Dorothee had a concern that people may lose track of who was speaking where. We tossed around various ideas, but I was the one who developed the footer graphics to make it clear. I like to think that the framing echoes the computer screen's frame that Dorothee and Smitha would have seen while writing their emails. I am curious to know for those reading the ebook version whether or not they get confused in places, since there is no graphic to remind you who is speaking.


Dorothee Lang | 24 comments Hi Jenny, hi Christopher & hi again Steve ~ i love the thought that this conversation even moves along a train line now.

Big THANKS at that point to Jessi for organizing this event - and also for the format. What looks so easy now took a bit to figure out, and Jessi had a wonderful eye for what would work best in transforming the letters and all the attachments they came with into layout.


message 31: by Rose (new)

Rose Auslander | 12 comments Mod
Hi. Rose here. I love this book, which I didn't read in e-book form, but in manuscript pre-footer form -- I had no trouble tracking the speakers. The narrative thread was clear, and your voices are distinct.


message 32: by J.S. (new) - rated it 5 stars

J.S. Graustein (jsgraustein) | 81 comments Mod
As we're at the half-way point of the live chat, you might want to take a moment to watch a video reading I did of an excerpt from the book. This excerpt is by Dorothee. I have another excerpt by Smitha which will be unveiled as a grand finale for the week.
http://www.goodreads.com/videos/30837...


Steve Veilleux | 5 comments yeah, I definitely have the train mood now - as I write I somehow maintain an image of peripheral movement. Partly, I think, this is what I enjoy as I read Worlds Apart - a continued imagination of being in a place like Majorca, drinking tea, err, coffee in my case, or having the trouble of finding a legitimate passport while trying to handle the uncooperative authorities - images, images, images...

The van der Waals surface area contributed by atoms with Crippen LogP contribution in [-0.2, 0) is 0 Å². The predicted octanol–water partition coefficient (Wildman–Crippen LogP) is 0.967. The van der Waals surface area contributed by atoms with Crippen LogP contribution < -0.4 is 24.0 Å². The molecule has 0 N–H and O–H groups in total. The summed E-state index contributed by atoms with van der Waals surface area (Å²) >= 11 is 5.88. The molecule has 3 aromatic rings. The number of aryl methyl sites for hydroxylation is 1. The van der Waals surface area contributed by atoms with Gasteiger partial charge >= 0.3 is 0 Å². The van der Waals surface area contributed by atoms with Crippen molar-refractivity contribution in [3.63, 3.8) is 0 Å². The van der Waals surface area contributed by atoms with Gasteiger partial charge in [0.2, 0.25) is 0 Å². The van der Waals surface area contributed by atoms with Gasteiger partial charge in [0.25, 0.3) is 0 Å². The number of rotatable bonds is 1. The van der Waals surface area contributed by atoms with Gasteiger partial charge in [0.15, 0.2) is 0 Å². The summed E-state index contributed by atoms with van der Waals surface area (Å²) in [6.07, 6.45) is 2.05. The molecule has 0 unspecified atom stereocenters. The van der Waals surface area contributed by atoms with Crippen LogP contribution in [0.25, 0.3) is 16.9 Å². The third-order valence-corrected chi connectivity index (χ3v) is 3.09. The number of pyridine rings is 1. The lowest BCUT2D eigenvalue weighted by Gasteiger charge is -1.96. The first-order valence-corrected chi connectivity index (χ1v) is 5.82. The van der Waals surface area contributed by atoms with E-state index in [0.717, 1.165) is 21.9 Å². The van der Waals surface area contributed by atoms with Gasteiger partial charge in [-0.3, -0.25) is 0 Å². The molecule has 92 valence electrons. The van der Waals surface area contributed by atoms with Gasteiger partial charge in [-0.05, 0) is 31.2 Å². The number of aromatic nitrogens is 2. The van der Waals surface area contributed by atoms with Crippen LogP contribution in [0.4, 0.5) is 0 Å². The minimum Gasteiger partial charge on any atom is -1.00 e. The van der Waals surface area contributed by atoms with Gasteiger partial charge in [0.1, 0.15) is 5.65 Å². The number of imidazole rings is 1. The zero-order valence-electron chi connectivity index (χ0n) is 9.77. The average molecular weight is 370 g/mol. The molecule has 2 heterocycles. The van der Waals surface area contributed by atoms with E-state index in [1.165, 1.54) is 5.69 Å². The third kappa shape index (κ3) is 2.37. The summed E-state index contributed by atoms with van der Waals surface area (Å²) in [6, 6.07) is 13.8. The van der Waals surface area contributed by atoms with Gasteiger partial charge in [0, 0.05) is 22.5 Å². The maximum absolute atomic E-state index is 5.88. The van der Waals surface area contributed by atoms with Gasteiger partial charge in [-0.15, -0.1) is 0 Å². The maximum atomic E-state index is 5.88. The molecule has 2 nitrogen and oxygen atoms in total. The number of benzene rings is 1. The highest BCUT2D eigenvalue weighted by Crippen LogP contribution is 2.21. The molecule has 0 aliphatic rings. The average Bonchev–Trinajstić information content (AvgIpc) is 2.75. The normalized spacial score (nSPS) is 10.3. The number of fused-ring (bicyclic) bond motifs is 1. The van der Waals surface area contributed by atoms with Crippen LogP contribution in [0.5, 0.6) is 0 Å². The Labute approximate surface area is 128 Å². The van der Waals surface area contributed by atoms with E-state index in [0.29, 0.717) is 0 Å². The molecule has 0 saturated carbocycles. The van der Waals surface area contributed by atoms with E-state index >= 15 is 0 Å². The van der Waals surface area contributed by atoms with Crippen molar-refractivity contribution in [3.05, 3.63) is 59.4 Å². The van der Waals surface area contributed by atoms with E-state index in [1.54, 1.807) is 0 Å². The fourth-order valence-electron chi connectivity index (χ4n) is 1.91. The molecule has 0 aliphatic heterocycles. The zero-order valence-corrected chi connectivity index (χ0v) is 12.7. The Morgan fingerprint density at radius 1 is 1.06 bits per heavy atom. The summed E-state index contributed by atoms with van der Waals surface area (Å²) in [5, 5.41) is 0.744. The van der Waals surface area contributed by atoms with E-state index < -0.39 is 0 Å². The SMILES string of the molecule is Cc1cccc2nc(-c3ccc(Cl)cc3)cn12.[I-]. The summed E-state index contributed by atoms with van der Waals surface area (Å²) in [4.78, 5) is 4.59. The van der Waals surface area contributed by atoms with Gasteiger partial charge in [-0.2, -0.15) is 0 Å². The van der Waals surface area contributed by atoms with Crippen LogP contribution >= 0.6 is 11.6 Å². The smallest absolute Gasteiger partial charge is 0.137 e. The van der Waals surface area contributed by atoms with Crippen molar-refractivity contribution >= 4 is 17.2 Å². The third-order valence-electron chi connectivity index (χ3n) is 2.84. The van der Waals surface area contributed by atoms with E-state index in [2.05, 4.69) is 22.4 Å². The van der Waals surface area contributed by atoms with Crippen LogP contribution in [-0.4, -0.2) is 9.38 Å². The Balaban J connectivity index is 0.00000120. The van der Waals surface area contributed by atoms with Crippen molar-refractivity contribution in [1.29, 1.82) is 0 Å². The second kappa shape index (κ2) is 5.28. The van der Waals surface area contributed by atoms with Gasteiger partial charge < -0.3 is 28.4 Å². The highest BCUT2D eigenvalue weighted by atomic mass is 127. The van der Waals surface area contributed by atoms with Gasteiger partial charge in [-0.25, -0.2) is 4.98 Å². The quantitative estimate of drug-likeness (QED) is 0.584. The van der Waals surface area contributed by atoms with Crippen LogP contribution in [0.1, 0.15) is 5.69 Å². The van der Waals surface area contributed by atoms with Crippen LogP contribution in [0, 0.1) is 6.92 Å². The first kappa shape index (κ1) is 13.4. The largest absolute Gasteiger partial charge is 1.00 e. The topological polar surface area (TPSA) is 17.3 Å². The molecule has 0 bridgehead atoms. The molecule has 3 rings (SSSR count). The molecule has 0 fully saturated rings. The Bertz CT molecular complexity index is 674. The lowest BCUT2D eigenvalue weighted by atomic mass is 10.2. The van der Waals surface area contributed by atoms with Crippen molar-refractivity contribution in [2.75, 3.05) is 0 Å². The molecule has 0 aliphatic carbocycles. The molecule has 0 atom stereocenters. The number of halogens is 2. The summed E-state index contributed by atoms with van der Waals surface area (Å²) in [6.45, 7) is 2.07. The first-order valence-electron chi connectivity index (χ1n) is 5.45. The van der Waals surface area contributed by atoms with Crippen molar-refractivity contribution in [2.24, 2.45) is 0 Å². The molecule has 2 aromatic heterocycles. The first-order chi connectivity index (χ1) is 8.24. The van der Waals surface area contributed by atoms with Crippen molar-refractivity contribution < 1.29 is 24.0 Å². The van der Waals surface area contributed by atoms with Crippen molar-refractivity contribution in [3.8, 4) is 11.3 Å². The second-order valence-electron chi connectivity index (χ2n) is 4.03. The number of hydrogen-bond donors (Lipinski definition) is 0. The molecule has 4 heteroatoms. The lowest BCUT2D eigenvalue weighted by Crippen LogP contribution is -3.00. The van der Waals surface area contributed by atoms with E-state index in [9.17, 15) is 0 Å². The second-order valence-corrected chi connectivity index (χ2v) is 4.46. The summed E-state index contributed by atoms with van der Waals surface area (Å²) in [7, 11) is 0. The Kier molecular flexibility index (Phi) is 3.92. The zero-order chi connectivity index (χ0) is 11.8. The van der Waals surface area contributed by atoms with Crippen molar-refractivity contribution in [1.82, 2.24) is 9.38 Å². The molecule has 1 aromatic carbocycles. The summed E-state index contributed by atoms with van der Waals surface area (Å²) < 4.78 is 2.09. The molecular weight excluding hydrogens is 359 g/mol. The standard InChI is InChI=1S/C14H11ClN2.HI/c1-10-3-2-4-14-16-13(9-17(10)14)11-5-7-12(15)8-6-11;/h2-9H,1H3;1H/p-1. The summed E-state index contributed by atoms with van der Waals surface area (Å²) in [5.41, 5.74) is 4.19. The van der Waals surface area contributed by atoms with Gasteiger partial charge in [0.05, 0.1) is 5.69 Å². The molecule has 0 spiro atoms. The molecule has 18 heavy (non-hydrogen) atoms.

Marcus Speh (speh) | 14 comments Wow, what a cool event! I'm still waiting for my copy of the book but I really liked what I saw, especially the experimental approach and the spontaneity that comes across! I agree with Rose here: your voices were very distinct.


Dorothee Lang | 24 comments (quick sidenote: it seems Ganesh is also having his humour with the live chat: i just tried to contact Smitha, who was here in the pre-chat - i hope they don't have a power outage just now, but it looks like it)


message 36: by J.S. (new) - rated it 5 stars

J.S. Graustein (jsgraustein) | 81 comments Mod
Marcus wrote: "Wow, what a cool event! I'm still waiting for my copy of the book but I really liked what I saw, especially the experimental approach and the spontaneity that comes across! I agree with Rose here: ..."

Thanks for the feedback, Marcus and Rose. It is good to know:-)

And yikes! Power outage? Not fair.


Dorothee Lang | 24 comments Steve wrote: "yeah, I definitely have the train mood now - as I write I somehow maintain an image of peripheral movement. Partly, I think, this is what I enjoy as I read Worlds Apart - a continued imagination of..."

the train mood - i haven't thought about it before from that angle, but it runs through the whole World Apart book, with the catching of trains in China, and in counterpart, the coming-home train journey i write about in the ending part.


Marcus Speh (speh) | 14 comments PS. I'm in the middle of class so I can stay but I wish this chat and the book every success: I think I especially liked that you took a common event — the global mingling of voices — and turned it into something artistic and literary while maintaining the lightness of conversation.


message 39: by J.S. (new) - rated it 5 stars

J.S. Graustein (jsgraustein) | 81 comments Mod
Steve wrote: "yeah, I definitely have the train mood now - as I write I somehow maintain an image of peripheral movement. Partly, I think, this is what I enjoy as I read Worlds Apart - a continued imagination of..."